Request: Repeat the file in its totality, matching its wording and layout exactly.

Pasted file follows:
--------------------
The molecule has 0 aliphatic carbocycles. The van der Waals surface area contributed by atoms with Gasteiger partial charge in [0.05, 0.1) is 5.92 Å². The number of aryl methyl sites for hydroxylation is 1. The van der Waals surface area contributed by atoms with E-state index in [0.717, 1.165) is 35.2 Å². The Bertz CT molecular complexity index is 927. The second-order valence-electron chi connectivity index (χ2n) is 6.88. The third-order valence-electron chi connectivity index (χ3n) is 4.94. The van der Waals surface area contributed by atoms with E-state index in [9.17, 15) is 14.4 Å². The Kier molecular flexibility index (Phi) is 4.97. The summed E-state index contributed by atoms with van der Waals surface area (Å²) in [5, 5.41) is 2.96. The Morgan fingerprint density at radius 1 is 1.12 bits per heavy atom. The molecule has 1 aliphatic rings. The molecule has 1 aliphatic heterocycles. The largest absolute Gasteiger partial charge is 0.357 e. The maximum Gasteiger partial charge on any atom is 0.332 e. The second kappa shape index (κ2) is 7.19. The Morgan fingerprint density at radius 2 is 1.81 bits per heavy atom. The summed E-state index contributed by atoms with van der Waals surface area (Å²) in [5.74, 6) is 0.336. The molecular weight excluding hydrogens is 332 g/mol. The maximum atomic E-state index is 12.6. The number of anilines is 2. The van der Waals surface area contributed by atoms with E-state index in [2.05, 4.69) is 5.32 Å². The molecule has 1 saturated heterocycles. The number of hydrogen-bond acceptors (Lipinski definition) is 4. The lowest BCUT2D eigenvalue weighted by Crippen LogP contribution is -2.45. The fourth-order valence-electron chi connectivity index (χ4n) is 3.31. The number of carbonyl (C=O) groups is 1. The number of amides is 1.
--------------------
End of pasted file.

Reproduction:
The molecule has 0 aliphatic carbocycles. The van der Waals surface area contributed by atoms with Gasteiger partial charge in [0.05, 0.1) is 5.92 Å². The number of aryl methyl sites for hydroxylation is 1. The van der Waals surface area contributed by atoms with E-state index in [0.717, 1.165) is 35.2 Å². The Bertz CT molecular complexity index is 927. The second-order valence-electron chi connectivity index (χ2n) is 6.88. The third-order valence-electron chi connectivity index (χ3n) is 4.94. The van der Waals surface area contributed by atoms with E-state index in [9.17, 15) is 14.4 Å². The Kier molecular flexibility index (Phi) is 4.97. The summed E-state index contributed by atoms with van der Waals surface area (Å²) in [5, 5.41) is 2.96. The Morgan fingerprint density at radius 1 is 1.12 bits per heavy atom. The molecule has 1 aliphatic rings. The molecule has 1 aliphatic heterocycles. The largest absolute Gasteiger partial charge is 0.357 e. The maximum Gasteiger partial charge on any atom is 0.332 e. The second kappa shape index (κ2) is 7.19. The Morgan fingerprint density at radius 2 is 1.81 bits per heavy atom. The summed E-state index contributed by atoms with van der Waals surface area (Å²) in [5.74, 6) is 0.336. The molecular weight excluding hydrogens is 332 g/mol. The maximum atomic E-state index is 12.6. The number of anilines is 2. The van der Waals surface area contributed by atoms with E-state index in [2.05, 4.69) is 5.32 Å². The molecule has 1 saturated heterocycles. The number of hydrogen-bond acceptors (Lipinski definition) is 4. The lowest BCUT2D eigenvalue weighted by Crippen LogP contribution is -2.45. The fourth-order valence-electron chi connectivity index (χ4n) is 3.31. The number of carbonyl (C=O) groups is 1. The number of amides is 1.